Why We Forget
Forgetting isn’t really a bad thing, it is actually a phenomenon. Imagine if you remembered every detail of every minute of our lives. Failing to remember something doesn’t mean the information is gone forever. Sometimes the information is there only we cannot access it. Other reasons we forger is something called repression, which is where we push a memory out of reach, because we do not want the feelings associated with the feelings.
A classic experiment, conducted to study the interference in forgetting. The experiment was conducted with only two subjects, they we both taught the same thing. After learning, one group slept while the other preformed their normal routine. The results showed the group who slept, retained more information longer. Two types of interference are proactive interference and retroactive interference (Loftus, 1980).
Decay theory is information in the memory that eventually disappears if the information is not accessed. The term decay theory was first coined by Edward Thorndike in his book “The Psychology of Learning” in 1914. This simply states that if a person does not access and use the memory representation they have formed the memory trace will fade or decay over time. One of the biggest criticisms of decay theory is that it cannot be explained as a mechanism and that is the direction that the research is headed.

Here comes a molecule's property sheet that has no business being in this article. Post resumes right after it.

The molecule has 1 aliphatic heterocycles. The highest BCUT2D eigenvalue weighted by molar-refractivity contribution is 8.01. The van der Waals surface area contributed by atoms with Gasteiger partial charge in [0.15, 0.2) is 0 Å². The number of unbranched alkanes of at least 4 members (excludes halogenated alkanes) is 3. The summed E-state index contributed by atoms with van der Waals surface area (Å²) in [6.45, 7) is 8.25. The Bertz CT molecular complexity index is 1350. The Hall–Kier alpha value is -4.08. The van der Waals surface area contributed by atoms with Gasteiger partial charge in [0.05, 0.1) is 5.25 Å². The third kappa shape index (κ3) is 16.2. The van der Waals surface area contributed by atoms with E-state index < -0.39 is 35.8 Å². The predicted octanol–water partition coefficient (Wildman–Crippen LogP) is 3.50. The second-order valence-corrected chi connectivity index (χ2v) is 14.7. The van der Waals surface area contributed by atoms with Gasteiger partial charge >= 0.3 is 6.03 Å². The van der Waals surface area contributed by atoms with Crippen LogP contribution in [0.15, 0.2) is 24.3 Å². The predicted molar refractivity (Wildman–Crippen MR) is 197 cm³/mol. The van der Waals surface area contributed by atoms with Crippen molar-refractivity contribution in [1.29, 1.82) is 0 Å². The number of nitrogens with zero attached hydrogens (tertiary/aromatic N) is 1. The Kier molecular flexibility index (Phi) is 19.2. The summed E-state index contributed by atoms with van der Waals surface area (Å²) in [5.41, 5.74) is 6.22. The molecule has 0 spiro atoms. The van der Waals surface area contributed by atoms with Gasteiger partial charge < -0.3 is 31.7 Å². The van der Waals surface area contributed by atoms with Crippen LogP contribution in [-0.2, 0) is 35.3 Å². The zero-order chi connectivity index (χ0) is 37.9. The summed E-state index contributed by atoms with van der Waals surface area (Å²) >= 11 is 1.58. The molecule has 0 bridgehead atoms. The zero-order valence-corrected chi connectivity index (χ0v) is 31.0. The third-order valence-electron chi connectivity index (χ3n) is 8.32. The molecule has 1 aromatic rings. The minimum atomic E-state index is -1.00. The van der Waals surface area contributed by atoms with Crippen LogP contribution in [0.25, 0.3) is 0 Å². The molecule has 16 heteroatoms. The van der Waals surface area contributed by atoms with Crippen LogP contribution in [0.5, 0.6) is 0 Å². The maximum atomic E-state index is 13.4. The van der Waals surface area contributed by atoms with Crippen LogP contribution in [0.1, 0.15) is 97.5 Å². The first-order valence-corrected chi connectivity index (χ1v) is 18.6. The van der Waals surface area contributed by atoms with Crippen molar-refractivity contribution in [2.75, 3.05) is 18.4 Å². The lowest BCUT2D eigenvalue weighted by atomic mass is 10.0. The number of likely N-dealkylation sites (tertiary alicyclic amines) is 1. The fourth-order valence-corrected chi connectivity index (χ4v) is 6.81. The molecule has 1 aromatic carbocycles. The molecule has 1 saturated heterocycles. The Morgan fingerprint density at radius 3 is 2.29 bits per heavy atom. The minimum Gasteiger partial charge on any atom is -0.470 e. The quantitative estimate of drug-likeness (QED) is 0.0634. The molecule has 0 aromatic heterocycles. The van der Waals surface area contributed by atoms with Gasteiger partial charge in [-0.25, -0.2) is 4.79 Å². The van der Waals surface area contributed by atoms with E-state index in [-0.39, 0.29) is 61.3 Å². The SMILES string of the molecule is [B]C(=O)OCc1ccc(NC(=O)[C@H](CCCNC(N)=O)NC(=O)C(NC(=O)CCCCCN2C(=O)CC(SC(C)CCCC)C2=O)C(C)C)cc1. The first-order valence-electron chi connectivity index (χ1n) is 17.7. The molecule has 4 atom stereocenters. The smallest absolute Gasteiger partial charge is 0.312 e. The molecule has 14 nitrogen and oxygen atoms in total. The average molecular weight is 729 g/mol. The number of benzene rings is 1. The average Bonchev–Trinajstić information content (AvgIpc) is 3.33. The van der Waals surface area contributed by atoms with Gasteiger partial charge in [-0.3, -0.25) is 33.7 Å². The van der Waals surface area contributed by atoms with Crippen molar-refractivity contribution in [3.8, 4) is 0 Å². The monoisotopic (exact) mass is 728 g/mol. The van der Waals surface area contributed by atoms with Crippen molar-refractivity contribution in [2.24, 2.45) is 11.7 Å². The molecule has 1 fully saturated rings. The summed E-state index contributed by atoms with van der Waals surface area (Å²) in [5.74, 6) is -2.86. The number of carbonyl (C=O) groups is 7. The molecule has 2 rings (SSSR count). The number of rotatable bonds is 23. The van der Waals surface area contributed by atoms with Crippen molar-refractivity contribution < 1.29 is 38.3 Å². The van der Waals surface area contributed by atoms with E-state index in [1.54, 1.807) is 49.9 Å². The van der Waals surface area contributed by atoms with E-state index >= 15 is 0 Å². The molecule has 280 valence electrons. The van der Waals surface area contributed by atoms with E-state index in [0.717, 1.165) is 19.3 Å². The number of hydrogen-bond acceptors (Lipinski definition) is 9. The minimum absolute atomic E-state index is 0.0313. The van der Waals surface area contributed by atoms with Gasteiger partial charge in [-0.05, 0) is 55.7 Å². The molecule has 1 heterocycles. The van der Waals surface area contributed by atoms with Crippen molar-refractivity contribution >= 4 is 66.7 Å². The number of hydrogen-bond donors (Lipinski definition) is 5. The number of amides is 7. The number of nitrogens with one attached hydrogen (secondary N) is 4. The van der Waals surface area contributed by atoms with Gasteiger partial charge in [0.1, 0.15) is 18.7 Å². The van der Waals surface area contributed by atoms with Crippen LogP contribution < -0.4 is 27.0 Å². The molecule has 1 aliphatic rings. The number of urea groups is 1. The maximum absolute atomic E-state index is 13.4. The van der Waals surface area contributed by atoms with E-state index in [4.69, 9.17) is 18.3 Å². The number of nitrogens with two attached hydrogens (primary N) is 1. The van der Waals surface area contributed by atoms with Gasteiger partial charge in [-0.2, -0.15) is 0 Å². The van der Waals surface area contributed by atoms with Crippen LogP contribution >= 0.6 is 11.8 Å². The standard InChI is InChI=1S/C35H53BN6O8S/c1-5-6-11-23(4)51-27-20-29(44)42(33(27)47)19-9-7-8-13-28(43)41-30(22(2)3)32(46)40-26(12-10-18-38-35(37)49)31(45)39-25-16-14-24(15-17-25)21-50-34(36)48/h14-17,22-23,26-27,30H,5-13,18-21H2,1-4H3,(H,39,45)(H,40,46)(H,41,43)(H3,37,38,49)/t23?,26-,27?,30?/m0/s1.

Childhood amnesia, despite being a universal human experience, was only first formally studied in 1893 by the psychologist Caroline Miles in her article “A study of individual psychology”, published in the American Journal of Psychology. In 1904 G. Stanley Hall noted the phenomenon in his book Adolescence, but it was Sigmund Freud who offered one of the first, most famous, and most controversial descriptions and explanations of childhood amnesia when he tied the phenomenon in with psychoanalysis. Childhood amnesia is the inability to remember the events and experiences that occurred during the first three years of life. Sigmund Freud’s theories of psychosexual development are highly intertwined with childhood experiences. In what is now published as The Standard Edition of the Complete Psychological Works of Sigmund Freud, Freud theorized that childhood amnesia is the result of the mind’s attempt to repress memories of traumatic events that, according to Freud, necessarily occur in the psychosexual development of every child. This would lead to the repression of the majority of the memories of the first years of life. Freudian theory, including his explanation for childhood amnesia, has been criticized for extensive use of anecdotal evidence rather than scientific research, and said to frequently permit multiple interpretations.